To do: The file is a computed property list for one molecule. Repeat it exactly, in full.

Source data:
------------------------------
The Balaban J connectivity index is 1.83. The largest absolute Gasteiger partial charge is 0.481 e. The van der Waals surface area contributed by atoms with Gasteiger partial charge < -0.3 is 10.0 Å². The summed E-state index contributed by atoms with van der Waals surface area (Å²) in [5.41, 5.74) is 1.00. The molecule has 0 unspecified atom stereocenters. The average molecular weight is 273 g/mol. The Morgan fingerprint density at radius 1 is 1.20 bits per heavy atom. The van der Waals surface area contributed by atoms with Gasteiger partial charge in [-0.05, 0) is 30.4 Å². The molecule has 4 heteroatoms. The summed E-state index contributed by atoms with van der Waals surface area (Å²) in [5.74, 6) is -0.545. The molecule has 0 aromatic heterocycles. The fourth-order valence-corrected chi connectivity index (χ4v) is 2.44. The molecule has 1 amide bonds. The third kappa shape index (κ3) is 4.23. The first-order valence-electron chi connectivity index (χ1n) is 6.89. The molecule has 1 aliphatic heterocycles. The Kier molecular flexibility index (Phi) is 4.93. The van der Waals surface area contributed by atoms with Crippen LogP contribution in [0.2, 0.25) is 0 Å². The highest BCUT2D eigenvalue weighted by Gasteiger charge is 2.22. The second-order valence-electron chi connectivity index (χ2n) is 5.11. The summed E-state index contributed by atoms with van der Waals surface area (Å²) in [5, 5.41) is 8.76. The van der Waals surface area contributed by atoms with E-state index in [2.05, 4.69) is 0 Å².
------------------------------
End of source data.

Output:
The Balaban J connectivity index is 1.83. The largest absolute Gasteiger partial charge is 0.481 e. The van der Waals surface area contributed by atoms with Gasteiger partial charge < -0.3 is 10.0 Å². The summed E-state index contributed by atoms with van der Waals surface area (Å²) in [5.41, 5.74) is 1.00. The molecule has 0 unspecified atom stereocenters. The average molecular weight is 273 g/mol. The Morgan fingerprint density at radius 1 is 1.20 bits per heavy atom. The van der Waals surface area contributed by atoms with Gasteiger partial charge in [-0.05, 0) is 30.4 Å². The molecule has 4 heteroatoms. The summed E-state index contributed by atoms with van der Waals surface area (Å²) in [5.74, 6) is -0.545. The molecule has 0 aromatic heterocycles. The fourth-order valence-corrected chi connectivity index (χ4v) is 2.44. The molecule has 1 amide bonds. The third kappa shape index (κ3) is 4.23. The first-order valence-electron chi connectivity index (χ1n) is 6.89. The molecule has 1 aliphatic heterocycles. The Kier molecular flexibility index (Phi) is 4.93. The van der Waals surface area contributed by atoms with Crippen LogP contribution in [0.2, 0.25) is 0 Å². The highest BCUT2D eigenvalue weighted by Gasteiger charge is 2.22. The second-order valence-electron chi connectivity index (χ2n) is 5.11. The summed E-state index contributed by atoms with van der Waals surface area (Å²) in [5, 5.41) is 8.76. The van der Waals surface area contributed by atoms with E-state index in [2.05, 4.69) is 0 Å².